Management of a Patient With Advanced BRAF-Mutant Melanoma

A 49-year-old man initially diagnosed in 1995 with cutaneous melanoma presented to the authors’ institution in 2009 with metastatic, BRAF V600E-mutant melanoma. His treatment course to date has included surgery, adjuvant radiotherapy, and interferon, metastasectomies, granulocyte-macrophage colony-stimulating factors, a clinical trial with the BRAF inhibitor vemurafenib (PLX-4032), clinical trial with combination BRAF plus MEK inhibition with vemurafenib plus GDC-0973, and combination targeted and immune therapy with vemurafenib plus the anti-CTLA4 antibody ipilimumab. This case report illustrates the long-term management of a patient with metastatic melanoma using targeted and immune therapy, evolution in treatment guidelines, next directions in research, and the critical role of clinical trials in advancement of patient care.

NCCN: Continuing Education

Accreditation Statement

This activity has been designated to meet the educational needs of physicians and nurses involved in the management of patients with cancer. There is no fee for this article. No commercial support was received for this article. The National Comprehensive Cancer Network (NCCN) is accredited by the ACCME to provide continuing medical education for physicians.

NCCN designates this journal-based CME activity for a maximum of 1.0 AMA PRA Category 1 Credit(s)™. Physicians should claim only the credit commensurate with the extent of their participation in the activity.

NCCN is accredited as a provider of continuing nursing education by the American Nurses Credentialing Center‘s Commission on Accreditation.

This activity is accredited for 1.0 contact hours. Accreditation as a provider refers to recognition of educational activities only; accredited status does not imply endorsement by NCCN or ANCC of any commercial products discussed/displayed in conjunction with the educational activity. Kristina M. Gregory, RN, MSN, OCN, is our nurse planner for this educational activity.

All clinicians completing this activity will be issued a certificate of participation. To participate in this journal CE activity: 1) review the learning objectives and author disclosures; 2) study the education content; 3) take the posttest with a 66% minimum passing score and complete the evaluation at http://education.nccn.org/node/41686; and 4) view/print certificate.

Release date: March 10, 2014; Expiration date: March 10, 2015

Learning Objectives

Upon completion of this activity, participants will be able to:

  • Describe the long-term management of patients with metastatic melanoma using targeted therapy and immunotherapy
  • Summarize the evolution in treatment guidelines of patients with metastatic melanoma

Patient Case

A 49-year-old man in otherwise excellent health presented to the Helen Diller Family Cancer Center at University of California, San Francisco in 2009 with newly diagnosed metastatic melanoma. He was diagnosed 14 years prior with a 0.9-mm Clark level IV nonulcerated stage pT1b melanoma of the right lower back, which was treated with wide local excision (WLE). He remained under close dermatologic surveillance, with multiple dysplastic nevi found. In 2002, he noted a palpable right groin nodule. Surgical excision identified a 2-cm deposit of melanoma in an inguinal lymph node, with extracapsular extension. A CT of the chest, abdomen, and pelvis identified no other lesions, and results of a complete right inguinal lymph node dissection were negative. The patient was treated with adjuvant radiotherapy (XRT), complicated by a nonhealing ulcer for 1 year and persistent right leg and scrotal lymphedema, and high-dose interferon followed by a subcutaneous interferon for 1 year. The patient was monitored with serial PET/CT, MRI brain, and clinical examination. In 2007, a left calf melanoma in situ was treated with WLE. In 2009, clinical examination identified and PET/CT confirmed a palpable 2-cm hypermetabolic nodule in the left anterior abdominal wall, and biopsy results showed metastatic melanoma; at this point, the patient was referred to the authors.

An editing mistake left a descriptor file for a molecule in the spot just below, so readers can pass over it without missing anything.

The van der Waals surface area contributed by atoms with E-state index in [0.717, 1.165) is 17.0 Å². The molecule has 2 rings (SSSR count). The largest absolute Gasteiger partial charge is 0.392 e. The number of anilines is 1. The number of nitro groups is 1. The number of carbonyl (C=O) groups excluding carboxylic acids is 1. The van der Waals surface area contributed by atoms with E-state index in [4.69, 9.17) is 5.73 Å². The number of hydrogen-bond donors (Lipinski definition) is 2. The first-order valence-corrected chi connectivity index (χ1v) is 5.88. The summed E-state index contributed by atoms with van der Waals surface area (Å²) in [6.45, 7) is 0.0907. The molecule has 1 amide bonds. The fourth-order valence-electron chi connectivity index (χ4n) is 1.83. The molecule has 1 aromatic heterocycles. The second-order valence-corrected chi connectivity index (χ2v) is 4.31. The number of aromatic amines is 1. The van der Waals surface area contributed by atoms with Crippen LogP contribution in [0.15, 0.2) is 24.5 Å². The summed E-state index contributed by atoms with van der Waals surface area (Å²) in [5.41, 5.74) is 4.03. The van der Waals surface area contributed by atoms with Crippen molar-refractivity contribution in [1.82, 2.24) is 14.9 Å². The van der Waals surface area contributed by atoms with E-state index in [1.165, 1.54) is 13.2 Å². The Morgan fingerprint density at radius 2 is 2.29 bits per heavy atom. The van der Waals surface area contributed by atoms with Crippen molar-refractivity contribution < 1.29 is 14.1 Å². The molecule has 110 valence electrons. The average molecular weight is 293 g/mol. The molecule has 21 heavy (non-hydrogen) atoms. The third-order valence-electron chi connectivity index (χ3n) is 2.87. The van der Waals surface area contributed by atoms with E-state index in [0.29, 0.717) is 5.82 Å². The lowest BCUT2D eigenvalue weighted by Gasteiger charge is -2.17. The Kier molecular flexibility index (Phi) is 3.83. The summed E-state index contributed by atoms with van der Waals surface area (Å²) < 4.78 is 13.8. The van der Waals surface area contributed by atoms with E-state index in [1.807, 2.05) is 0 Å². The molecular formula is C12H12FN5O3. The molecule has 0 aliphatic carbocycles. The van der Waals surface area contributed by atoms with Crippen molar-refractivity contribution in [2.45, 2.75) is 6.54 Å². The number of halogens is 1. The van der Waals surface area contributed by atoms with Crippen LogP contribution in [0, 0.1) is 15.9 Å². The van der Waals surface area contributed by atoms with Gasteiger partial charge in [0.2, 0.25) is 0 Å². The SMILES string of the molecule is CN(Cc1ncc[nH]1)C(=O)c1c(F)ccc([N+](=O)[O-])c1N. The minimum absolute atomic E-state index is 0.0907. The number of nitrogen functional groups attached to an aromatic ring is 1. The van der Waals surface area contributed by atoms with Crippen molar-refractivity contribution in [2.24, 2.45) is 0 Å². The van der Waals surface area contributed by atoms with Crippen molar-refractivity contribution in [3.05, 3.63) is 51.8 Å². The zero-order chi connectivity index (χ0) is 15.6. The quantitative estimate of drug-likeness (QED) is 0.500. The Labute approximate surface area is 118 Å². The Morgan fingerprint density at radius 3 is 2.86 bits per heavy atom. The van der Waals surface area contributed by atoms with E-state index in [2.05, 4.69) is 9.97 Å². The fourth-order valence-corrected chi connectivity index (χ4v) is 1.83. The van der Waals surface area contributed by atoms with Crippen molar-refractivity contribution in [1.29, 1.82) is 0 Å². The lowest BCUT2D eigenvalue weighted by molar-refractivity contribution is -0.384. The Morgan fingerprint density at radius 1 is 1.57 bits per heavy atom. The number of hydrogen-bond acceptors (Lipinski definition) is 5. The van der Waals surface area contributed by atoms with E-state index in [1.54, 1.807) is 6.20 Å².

Treatment Course

The patient’s physical examination was notable only for right leg and scrotal lymphedema, and he had an ECOG performance status score of 0. He had no significant family history of cancer. A BRAF V600E mutation was identified in the biopsy specimen. Given the indolent clinical course to date, it was thought that rendering the patient free of visible disease could provide additional months to years of disease-free survival. A clinical trial of BRAF inhibitor (BRAFi) PLX4032 (vemurafenib) versus temozolomide was also available for patients with advanced BRAF V600E-mutant melanoma. After extensive discussion, he elected to proceed with metastasectomy, which was followed by immunotherapy with granulocyte-macrophage colony-stimulating factor (GM-CSF). Five months later, in 2010, PET/CT identified a hypermetabolic 2.2 x 1.5-cm soft tissue nodule in the left paraspinous musculature, and biopsy confirmed metastatic melanoma. A clinical trial with vemurafenib was discussed again. A metastasectomy was performed for this second isolated recurrence.

Three months thereafter, PET/CT showed hypermetabolic subcutaneous nodules in the right inguinal and right gluteal region, bulky pericardiophrenic lymphadenopathy, and a 2-cm liver mass. The patient was enrolled onto a clinical trial and started treatment with vemurafenib, 960 mg by mouth twice daily. This was fairly well tolerated, with intermittent symptoms of rash, dry cough, generalized fatigue, musculoskeletal pain, cold intolerance, hyperkeratosis, and hypertension requiring addition of an antihypertensive medication. Grade 1 QTc prolongation led to a dose reduction to 720 mg by mouth twice daily. Serial CT scans showed stable disease, then partial response. After 1 year of vemurafenib monotherapy, PET/CT showed new hypermetabolic nodules, one in the mesentery and one in the right leg.